So I think their role is to be not be passive, or not, certainly not resistant, but to say, “How can we as a school district do what works in our school district, to begin early learning, to embrace it?” Can we give space in our schools for preschool classrooms? In our state we have our law that says if you are transporting kids and preschool kids are at the same bus stop, and they’re going to your preschool program, you can transport them too and get reimbursed. Things like that that really help school districts say they’re really our communities. You know, I talkwith my principles in Bremerton and I say “What do you know about the incoming kindergarteners? They’re our children, go find out about them and start talking to the preschools and the child care programs in your area.” You know, they’re part of the community team that you have to utilize to really get kids ready. Since then, Steven, we’ve had all this great research, at Harvard and other places, about how incredible the brain develops and so, so early- much earlier than we thought. So we would all be fools not to work together as a community team to say these are all our children, these are all our families. How can we each do our part and make them most successful?
Steven: Why is the President’s proposal to provide high quality early learning and development programs important for our country and what do you see as some of the challenges and the opportunities with that?
Betty: I think it’s important for a number of reasons. I don’t know to say this politically correctly, but it keeps us up with our international neighbors. You know, other people have been doing this for a long time. Many years ago I visited the UK and Finland and they were doing this, and have been doing it. China’s doing it. Everybody’s doing it. It’s time that we become an early learning nation too. He [President Obama] is cognizant of that, his advisors are cognizant of that, you guys are probably cognizant of that. He’s moving our country up internationally like it should be. Secondly, I like his plan because it is really well grounded in the research – what works. Again he’s got good advice about what to do. Thirdly, it’s not just like here’s something let’s do that. But he has this whole comprehensive plan. When he had his early learning summit, it was very, very clear in his planning that it’s not just one program. But he’s talking about home visiting, he’s talking about Early Head Start – Child Care partnerships, he’s talking about preschool. Oh and by the way he preceded that with Race to the Top – Early Learning Challenge to build the infrastructure in states. And now I think this ESEA reauthorization is just a godsend in terms of how it really pulls out the importance of quality, full day and so forth. And I can support that it’s the national bully pulpit, he is president. And the fact that he is really hunkering down and fighting for this speaks volumes. He has lots of other things on his mind.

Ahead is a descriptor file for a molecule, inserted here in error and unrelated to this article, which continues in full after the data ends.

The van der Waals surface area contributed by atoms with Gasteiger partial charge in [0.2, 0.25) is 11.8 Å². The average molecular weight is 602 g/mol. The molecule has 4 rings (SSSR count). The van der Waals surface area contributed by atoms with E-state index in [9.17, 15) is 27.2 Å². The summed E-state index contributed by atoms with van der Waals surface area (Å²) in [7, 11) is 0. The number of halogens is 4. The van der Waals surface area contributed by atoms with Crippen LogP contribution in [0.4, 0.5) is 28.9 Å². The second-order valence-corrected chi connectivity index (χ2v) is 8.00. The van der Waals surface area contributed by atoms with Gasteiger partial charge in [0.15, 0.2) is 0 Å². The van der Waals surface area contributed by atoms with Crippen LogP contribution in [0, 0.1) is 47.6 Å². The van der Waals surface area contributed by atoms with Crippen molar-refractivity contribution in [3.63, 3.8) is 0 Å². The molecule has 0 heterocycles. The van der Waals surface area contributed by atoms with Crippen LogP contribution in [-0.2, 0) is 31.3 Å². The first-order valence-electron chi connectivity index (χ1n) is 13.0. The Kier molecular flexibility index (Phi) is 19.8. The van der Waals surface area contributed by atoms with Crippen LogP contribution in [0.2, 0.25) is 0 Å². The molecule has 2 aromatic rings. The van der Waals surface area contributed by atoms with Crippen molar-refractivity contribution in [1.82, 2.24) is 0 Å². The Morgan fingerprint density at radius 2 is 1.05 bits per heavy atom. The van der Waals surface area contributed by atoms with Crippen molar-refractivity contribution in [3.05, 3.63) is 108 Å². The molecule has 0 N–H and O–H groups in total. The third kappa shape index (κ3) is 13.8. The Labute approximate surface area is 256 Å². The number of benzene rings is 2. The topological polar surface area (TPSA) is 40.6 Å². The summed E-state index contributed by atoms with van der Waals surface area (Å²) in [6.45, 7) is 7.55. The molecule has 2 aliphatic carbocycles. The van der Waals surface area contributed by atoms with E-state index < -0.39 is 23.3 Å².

But this is always really in the forefront. It’s not just, the flavor of the month. He’s coming up with a more comprehensive, inclusive, evidence-based, research-based plan. So I really applaud the administration. I just think they are spot-on in terms of what really works to get kids ready for school and kindergarten and beyond. Now what’s the challenges of it? I suppose the States’ readiness for this. I think different states are in different places. We are blessed in Washington because we have good rapport across the aisles and across the parties. But I’m not sure that’s true everywhere. Every state has a different readiness for this. And so that might be stopping some legislators and governors, but I think it’s getting better and better. I think secondly, different states – and its related – have different infrastructures and data readiness. I mean, even if all the elected officials said we want to do this, you have to have a plan, you have to have some buy in – perhaps from unions depending on the state. How are you going to measure your impact? And you don’t just do that in a month. That takes a while to do. But because he’s doing this and it’s so comprehensive and it keeps happening, there is kind of a national hype. Kind of what people used to call a zeitgeist for early learning. You know, we often in Washington talk to other states, either to help them or to ask how are you doing this, and there seems to be not a possessiveness. People are pretty darn eager to share in terms of breaking down silos. I think a great opportunity is something you folks modeled with the Race to the Top-Early Learning Challenge grants. I remember very clearly that at every meeting we were at ED was there and HHS was there, the whole time. People didn’t just float in and out. People were kind of modeling with their feet. I think this is a teachable moment for early learning. And I think people are pretty eager to jump on the wagon.